There are simple and more effective strategies which can be implemented to better measure business losses arising from injuries. They are systems aimed at measuring hidden costs associated with workplace injuries. Most financial mechanisms needed for effective implementation are often present and operating as part of the organisational systems. The new, additional measure could simply be called Injury Cost Index (ICI) and could include inputs such as:
- Individual break down of the injury costs (injury management and rehabilitation, insurance premiums)
- Labour replacement costs
- Injury Management and, investigation costs
- Administration costs
- Training and overtime
- Loss of productivity (interrupted schedules) and many others
Quantifying, collation and reporting of these inputs may not be an easy task and it may require careful selection of automated systems, training and procedures; however any expenses incurred will most likely be far superseded by potential benefits.
The reality is that good safety performance and reliability is very difficult to achieve and sustain. It requires constant attention to something which is largely intangible.
Proper resourcing, mature systems, well developed operational discipline and above all else an organisational commitment and appetite to succeed are paramount. Successful management of health and safety requires substantial organisational effort as a whole. Understanding of how safety works is paramount as is respect for monitoring and preventative systems and correct risk management advice, which is not always available. Above all, just like in any other operational setting and environment, if the operational discipline and organisational culture is not in place to prevent silencing of critical warning systems, no strategy will ever truly work. This will continue to create culture of mistrust, injury related business losses which are relatively easily preventable and will enable existence and tolerance of systemic conditions capable of creating significant personal and organisational damage.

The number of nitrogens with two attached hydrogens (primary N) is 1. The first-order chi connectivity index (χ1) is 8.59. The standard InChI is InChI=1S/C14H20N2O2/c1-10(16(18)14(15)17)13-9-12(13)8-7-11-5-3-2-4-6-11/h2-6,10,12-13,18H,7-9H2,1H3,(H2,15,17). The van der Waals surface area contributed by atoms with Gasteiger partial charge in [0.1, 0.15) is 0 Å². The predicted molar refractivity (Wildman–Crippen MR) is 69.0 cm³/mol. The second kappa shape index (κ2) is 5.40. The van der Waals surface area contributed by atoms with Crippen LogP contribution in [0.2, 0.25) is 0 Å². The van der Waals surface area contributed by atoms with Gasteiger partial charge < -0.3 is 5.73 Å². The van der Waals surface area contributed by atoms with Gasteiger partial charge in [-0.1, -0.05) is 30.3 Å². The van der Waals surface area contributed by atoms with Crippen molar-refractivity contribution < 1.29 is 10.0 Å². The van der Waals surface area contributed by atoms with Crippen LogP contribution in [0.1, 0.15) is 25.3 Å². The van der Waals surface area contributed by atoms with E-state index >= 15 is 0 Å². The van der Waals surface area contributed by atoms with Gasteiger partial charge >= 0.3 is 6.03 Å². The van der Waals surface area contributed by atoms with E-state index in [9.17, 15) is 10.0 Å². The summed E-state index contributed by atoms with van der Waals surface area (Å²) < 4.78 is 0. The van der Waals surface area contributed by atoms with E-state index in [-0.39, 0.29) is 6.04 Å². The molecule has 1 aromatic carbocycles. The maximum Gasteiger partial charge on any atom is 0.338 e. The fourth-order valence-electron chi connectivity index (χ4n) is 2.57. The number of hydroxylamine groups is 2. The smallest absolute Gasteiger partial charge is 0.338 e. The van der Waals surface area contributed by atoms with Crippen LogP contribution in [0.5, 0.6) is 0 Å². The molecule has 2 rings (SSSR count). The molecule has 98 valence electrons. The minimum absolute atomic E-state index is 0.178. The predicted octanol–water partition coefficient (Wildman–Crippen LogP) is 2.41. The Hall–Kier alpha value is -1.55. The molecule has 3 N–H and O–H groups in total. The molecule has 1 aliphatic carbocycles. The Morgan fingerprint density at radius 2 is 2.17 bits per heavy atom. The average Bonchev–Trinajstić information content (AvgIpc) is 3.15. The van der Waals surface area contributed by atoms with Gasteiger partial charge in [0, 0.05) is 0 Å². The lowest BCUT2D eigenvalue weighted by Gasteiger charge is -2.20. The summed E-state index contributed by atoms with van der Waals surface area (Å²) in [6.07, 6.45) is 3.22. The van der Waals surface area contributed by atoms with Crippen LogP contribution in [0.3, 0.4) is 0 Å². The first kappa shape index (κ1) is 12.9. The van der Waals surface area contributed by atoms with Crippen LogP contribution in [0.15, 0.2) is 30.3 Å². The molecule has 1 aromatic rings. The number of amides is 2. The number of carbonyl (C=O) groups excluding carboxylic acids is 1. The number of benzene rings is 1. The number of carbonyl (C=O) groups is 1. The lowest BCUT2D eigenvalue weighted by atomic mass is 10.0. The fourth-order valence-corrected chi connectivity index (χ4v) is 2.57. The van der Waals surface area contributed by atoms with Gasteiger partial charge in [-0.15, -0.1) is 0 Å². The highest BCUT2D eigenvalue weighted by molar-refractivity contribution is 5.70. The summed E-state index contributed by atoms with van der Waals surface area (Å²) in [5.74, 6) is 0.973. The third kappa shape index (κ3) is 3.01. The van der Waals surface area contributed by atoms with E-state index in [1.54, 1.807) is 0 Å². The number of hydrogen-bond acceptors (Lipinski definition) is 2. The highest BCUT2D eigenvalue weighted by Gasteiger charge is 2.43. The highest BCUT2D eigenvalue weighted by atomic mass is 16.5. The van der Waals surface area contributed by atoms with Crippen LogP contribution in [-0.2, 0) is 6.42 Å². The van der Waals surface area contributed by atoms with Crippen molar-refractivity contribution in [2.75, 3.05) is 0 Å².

We have ability to change inappropriate injury classifications by examining our own behaviours and changing the key underpinning factors involved in creation of such practices. The change is within our power and sphere of influence, we just need to change our thinking and reach within ourselves. The answers are there.
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OSHA, OSHA (2005) Record Keeping Handbook, US Department of Labour Retrieved 27/01/2015 from https://www.osha.gov/Publications/recordkeeping/OSHA_3245_REVISED.pdf
Worksafe Australia (1990) workplace Injury and Disease Recording Standard Retrieved 20/01/2015 from http://www.safeworkaustralia.gov.au/sites/swa/about/publications/ Documents/264/WorkplaceInjury_Disease RecordingStandard_Workplace_1990_PDF.pdf
ABOUT THE AUTHOR
Goran is a HSE Professional from Western Australia with multi industry experience, currently operating in the power generation industry as a Regional HSE Manager.
His career in the Western Australian mining industry began in 1989 where Goran performed a multitude of operational and leadership roles, culminating in a full time engagement as a safety professional in 2005. Goran’s specialties include Safety Culture, Leadership and Operational Discipline interventions and catastrophic risk profiling and management.
Goran holds a Master’s Degree in OHS from Edith Cowen University in Western Australia. He also holds a number of vocational educational accreditations and is currently undertaking further studies in the area of Management and Leadership.
Goran has held a number of senior HSE management positions in Western Australian Mining where he has managed multidisciplinary teams as well as lead and assisted in development and implementation of HSE management systems. He also developed a number programs aimed at leadership development, improvement of safety culture and operational discipline in several organisations.
He is currently developing his consultancy business focused on safety leadership and upskilling of front line leadership in OHS. He enjoys development and execution of training as well as occasional writing. He lives with his wife and children in Perth, Western Australia and enjoys bushwalking.
Contact Goran: email@example.com